Ideally, streaming should allow students to pursue learning at their own pace, while maintaining “equality of opportunity”, such that students of similar ambitions and abilities are able to enter any institution they desire provided they meet the entry requirement – regardless of their social background.

However, “equality of opportunity” fails in Singapore for two primary reasons:

Firstly, using examinations as the primary determining factor of an individual’s placement within a merit-based system means that the definition of “merit” is narrowed down to one’s academic ability. One of Rawls’s fundamental premises for a just society, and hence its constituent major institutions, is that the distribution of primary social goods should depend neither on natural and social contingencies[3], nor on any notion of intrinsic moral worth[4]. Hence, an exam-based meritocracy is problematic from a Rawlsian perspective, because academic ability is strongly determined by one’s natural contingencies e.g. one’s natural ability to memorise. More crucially, academic ability is highly influenced by social contingencies such as one’s socioeconomic background. Students from wealthier families can afford tuition and enrichment classes, and have an optimal study environment at home. The influence of social contingencies on academic performance is tried and true – students of elite schools come from families with double the monthly median income of those from non-elite schools[5].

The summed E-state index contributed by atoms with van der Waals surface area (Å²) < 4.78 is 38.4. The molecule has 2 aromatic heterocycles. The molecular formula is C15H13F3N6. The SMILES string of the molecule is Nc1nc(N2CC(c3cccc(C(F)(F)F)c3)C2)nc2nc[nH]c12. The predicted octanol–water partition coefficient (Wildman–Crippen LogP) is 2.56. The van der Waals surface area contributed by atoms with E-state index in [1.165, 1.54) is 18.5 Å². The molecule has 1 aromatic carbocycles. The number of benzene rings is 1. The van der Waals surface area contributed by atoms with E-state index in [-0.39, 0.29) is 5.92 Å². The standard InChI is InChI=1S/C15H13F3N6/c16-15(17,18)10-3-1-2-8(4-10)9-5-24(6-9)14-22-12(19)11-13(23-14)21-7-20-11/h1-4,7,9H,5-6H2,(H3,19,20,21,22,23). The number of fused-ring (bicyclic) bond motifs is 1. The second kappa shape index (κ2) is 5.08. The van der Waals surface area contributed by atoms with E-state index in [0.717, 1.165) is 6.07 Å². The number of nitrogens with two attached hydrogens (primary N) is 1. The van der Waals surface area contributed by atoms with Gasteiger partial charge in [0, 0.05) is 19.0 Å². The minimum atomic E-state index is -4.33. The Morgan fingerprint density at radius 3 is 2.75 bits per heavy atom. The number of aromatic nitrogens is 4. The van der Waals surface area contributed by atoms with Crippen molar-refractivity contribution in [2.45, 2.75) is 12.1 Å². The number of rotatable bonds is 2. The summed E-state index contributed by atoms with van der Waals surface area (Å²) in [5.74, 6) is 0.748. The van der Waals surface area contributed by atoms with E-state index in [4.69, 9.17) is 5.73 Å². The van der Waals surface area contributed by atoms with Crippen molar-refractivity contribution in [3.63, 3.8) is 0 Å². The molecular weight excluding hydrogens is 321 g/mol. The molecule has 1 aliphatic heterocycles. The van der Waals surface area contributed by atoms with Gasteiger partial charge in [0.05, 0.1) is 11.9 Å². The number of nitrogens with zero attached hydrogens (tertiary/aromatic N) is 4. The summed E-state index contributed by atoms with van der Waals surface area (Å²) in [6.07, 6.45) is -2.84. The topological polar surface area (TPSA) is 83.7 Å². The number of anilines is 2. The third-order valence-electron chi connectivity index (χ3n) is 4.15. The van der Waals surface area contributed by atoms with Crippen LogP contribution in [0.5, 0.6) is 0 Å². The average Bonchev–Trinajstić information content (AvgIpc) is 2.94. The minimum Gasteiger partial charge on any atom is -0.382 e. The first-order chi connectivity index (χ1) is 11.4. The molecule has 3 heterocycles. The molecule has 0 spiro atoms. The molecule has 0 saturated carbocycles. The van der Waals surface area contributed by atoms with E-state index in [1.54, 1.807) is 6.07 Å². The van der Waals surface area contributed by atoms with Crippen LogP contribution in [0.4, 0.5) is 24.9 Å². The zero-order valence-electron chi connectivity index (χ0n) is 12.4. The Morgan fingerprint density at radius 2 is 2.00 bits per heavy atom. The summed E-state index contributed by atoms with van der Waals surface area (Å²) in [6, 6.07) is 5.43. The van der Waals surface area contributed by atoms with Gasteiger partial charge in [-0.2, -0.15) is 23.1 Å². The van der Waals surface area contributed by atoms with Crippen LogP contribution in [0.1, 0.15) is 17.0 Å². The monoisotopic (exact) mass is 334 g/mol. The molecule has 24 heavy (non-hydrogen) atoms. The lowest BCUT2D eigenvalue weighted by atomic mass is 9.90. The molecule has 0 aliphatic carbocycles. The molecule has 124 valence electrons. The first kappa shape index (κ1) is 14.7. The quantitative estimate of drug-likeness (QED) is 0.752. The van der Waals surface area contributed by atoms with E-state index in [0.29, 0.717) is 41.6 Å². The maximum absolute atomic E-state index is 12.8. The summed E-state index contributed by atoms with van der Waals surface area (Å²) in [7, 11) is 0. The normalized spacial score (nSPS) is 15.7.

Hence, contrary to Rawls’s conception of justice, Singapore’s meritocratic education system not only takes natural and social contingencies for granted, but uses these contingencies as a basis to determine the distribution of goods within the education system. Students who perform well academically are “rewarded”[6] for their efforts – in the form of bursaries and advancements to better schools. The provision of “reward” for students’ effort not only implies that such efforts are due to an individual’s intrinsic moral worth i.e. possessing the virtue of hard work, but also neglects to take into account the role of social contingencies in shaping these efforts.